Overview — Austin in a nutshell
Down-home yet sophisticated. Laid-back and bustling with high energy. Traditional and avant-garde at the same time. These qualities allow Austinites and visitors alike to embrace the city’s unique, often quirky, identity and appreciate the traditions that it was founded upon. Over the past two decades, the small university town where Willie Nelson crafted his own unique musical style grew into a big city with a glittering skyline and 1.4 million people in the metropolitan area.
More and more, Austin stacks up as “the” place to see and be seen. MovieMaker magazine touts it as one of the country’s “Best Filmmaking Cities.” Mens Journal declares Austin at #2 among its “5O Best Places to Live.” According to’ Money, it’s the “Best Place to Start a Business.” Travel + Leisure lauds it for having the “Best-Looking People,” being the “Prettiest in Spring” – and “Friendliest.”
It’s a 24-hour city where celebrities enjoy just hanging out alongside the locals. Matthew McConaughey, Lance Armstrong, Sandra Bullock, Quentin Tarantino, Dennis Quaid, Robert Rodriguez, and the Wilson brothers, Owen and Luke, are all residents and/or frequent visitors to the Texas capital.
Part of Austin’s draw is the distinctive attractions. For instance, thousands flock downtown to Congress Avenue Bridge nightly, March until November, to watch more than 1.5 million Mexican free-tailed bats take flight at dusk. As home to the University of Texas (UT) and nearly 50,000 college students, the city is awash in burnt orange and white in the fall when the University of Texas’ football team takes the field. In fact, football fever is so fierce that Austin earns the title of the country’s “most sports-crazed city.” And aside from politics, nothing strikes up a heated discussion more quickly than trying to name the best barbecue joint around. Is it the Salt Lick, County Line, Stubbs or Iron Works?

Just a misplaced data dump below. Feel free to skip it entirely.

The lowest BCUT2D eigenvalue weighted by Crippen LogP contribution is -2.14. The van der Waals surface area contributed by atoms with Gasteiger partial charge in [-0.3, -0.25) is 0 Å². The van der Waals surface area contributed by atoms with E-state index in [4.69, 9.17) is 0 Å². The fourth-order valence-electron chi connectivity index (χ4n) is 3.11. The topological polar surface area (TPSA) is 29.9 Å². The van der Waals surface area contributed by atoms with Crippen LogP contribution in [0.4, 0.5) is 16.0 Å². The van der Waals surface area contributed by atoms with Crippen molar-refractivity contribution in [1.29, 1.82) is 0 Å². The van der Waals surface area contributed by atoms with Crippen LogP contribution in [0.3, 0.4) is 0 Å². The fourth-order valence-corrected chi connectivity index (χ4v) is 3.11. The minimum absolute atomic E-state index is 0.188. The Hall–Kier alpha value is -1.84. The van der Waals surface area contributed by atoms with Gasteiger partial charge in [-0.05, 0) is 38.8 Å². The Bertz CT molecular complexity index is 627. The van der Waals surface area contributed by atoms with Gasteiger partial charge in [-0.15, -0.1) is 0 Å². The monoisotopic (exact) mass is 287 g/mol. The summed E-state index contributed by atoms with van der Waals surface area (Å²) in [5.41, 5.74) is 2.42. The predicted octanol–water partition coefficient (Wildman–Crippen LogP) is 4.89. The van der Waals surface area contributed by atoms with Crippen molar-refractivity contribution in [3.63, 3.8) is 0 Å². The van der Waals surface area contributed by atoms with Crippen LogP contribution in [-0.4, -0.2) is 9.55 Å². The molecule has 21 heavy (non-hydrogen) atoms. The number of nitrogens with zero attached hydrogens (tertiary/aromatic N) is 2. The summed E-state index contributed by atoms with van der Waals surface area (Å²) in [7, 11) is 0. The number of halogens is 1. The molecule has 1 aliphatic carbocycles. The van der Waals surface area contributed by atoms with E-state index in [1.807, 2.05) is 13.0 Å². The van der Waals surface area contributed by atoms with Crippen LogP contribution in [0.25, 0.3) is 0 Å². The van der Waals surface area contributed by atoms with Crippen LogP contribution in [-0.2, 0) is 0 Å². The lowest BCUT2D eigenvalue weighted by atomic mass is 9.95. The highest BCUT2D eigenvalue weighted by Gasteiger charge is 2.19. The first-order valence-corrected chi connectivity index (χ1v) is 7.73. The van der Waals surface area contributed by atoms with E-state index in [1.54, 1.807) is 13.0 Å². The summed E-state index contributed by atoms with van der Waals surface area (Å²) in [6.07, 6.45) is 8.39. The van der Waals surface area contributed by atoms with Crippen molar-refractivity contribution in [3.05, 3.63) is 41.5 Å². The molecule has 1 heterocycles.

An unending play list of live music echoes from nearly 200 venues on any given evening. It’s the constant sound of blues, country, rock and roll, Jazz and Tejano that fuse together to solidify Austin as “Live Music Capital of the World®.” Live music extends into the city’s burgeoning cultural arts scene as well. The community nurtu res Austin Symphony, Ballet Austin and Austin Lyric Opera in addition to dozens of independent theatres and performance groups. The historic Paramount Theatre features touring acts, while One World Theatre and Zachary Scott Theatre showcase world music and locally-produced pieces.
Long revered as the playground of Texas, Austin stands as the gateway to the scenic Texas Hill Country – a vast region of rolling hills, sparkling lakes and fields of wildflowers where nature trails, parks and greenbelts create a verdant oasis in the heart of the Lone Star State.
Guests can also experience the outdoors without leaving downtown. Town Lake bisects downtown with a narrow waterway bordered by 10 miles of highly traveled hike-and-bike trails. At the heart of a network of more than 200 municipal parks lies 36Q-acre Zilker Park, a favorite venue for outdoor music events and home to Barton Springs Pool.
Top 10 Sightseeing & Attractions